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A research group from the Freie University of Berlin led by quantum physics professor Christiane Koch has demonstrated how hydrogen molecules behave when they collide with atoms of noble gases such as helium or neon. In an article published in the magazine Sciencethe researchers describe how they used simulations to draw connections between experimental data and theoretical models of quantum physics.
The study includes theoretical calculations and data collected in experiments with atoms and molecules conducted at TU Dortmund University and the Weizmann Institute of Science in Israel. The team was able to show that the collisions change the way molecules vibrate and rotate according to the laws of quantum mechanics. Research in the field of quantum mechanics continues to gain prominence in today’s world. Findings like these can be applied to the development of cell phones, televisions, satellites, and in medical diagnostic technology.
The quantum effect observed here is known as the Feshbach resonance. “For a short moment after the collision, the hydrogen molecule and the noble gas atom form a chemical bond and then separate again,” explains Professor Koch of Freie Universitt Berlin.
However, despite extremely detailed measurements and calculations for a relatively small and simple system, researchers are still a long way from being able to reconstruct the full quantum mechanical characteristics of the hydrogen-noble gas collision. “This is due to one of the fundamental phenomena of quantum mechanics: when it comes to measurements, there is no getting around the basic principles of classical physics. This creates a dilemma: we are able to mathematically describe certain quantum mechanical phenomena in abstract terms , but you still need to use the concepts of classical physics to fully understand them,” explains Koch.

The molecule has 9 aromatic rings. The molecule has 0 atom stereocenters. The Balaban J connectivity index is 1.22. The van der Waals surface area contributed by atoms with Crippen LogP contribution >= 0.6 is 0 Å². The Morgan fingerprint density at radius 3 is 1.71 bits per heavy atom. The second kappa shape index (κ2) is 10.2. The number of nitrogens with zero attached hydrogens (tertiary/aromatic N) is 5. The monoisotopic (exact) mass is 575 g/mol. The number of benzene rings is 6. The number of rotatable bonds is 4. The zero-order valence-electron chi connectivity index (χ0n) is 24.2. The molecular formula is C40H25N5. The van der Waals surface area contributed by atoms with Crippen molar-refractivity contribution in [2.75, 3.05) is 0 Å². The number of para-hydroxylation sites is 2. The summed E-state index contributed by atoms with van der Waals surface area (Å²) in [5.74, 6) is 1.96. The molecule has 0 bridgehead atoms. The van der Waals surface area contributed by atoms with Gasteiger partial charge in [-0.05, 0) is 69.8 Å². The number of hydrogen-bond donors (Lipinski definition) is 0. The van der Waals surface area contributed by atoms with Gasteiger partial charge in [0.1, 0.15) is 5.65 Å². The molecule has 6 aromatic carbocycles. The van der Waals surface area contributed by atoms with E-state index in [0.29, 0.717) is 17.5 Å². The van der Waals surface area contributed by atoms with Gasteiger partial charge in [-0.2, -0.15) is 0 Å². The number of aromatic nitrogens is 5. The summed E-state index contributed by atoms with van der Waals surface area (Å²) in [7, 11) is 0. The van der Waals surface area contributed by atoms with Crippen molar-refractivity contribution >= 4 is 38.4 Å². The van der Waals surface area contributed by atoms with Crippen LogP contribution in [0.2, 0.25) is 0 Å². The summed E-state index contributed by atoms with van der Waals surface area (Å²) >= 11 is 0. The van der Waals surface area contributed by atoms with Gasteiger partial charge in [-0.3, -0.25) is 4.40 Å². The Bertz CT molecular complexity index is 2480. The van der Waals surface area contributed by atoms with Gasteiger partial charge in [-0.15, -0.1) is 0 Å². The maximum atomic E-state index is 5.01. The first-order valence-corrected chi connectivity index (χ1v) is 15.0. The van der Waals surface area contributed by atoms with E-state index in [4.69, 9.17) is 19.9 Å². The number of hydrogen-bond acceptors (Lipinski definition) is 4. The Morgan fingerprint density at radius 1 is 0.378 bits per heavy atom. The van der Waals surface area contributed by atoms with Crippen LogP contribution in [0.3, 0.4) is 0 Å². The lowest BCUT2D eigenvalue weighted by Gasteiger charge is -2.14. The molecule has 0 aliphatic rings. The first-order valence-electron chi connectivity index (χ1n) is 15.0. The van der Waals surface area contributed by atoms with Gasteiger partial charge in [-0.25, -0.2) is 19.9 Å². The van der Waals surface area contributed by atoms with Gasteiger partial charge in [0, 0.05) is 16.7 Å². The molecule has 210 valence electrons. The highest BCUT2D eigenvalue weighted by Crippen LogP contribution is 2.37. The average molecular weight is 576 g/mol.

Quantum effects, or types of behavior that cannot be explained by the rules of classical physics, appear when atoms and molecules can no longer be sufficiently described by the place they occupy and the speed with which they move. “They show characteristics that we associate with wave dispersion, such as interference, which is the constructive or destructive layering of waves,” says Koch. Furthermore, there are other phenomena such as entanglement, which occurs when quantum mechanical objects exert an immediate influence on each other despite being spatially distant.
Quantum effects typically appear in the realm of very small objects such as atoms and molecules, and when these objects are little affected by their environment. The latter is achieved for very short periods of time or at extremely low temperatures close to absolute zero (-273.15°C). “Under these circumstances, only a small amount of so-called quantum states are available to these particles. The system basically behaves in an ordered way,” says Koch.
Higher temperatures allow for a greater number of quantum states in the particles, and quantum mechanical effects tend to smooth out when distributed as a statistical average across various states, and thus essentially disappear from view. In this state, the system behaves more randomly and can be described using statistics. So far, even the coolest atom-molecule collisions have exhibited this statistically predictable behavior. “This made it almost impossible to draw conclusions about the interaction between atoms and molecules, which meant that we could not establish a direct connection between real-life experimental data and theoretical models,” explains Koch.
Baruch Margulis et al, Feshbach Resonance State Tomography, Science (2023). DOI: 10.1126/science.adf9888
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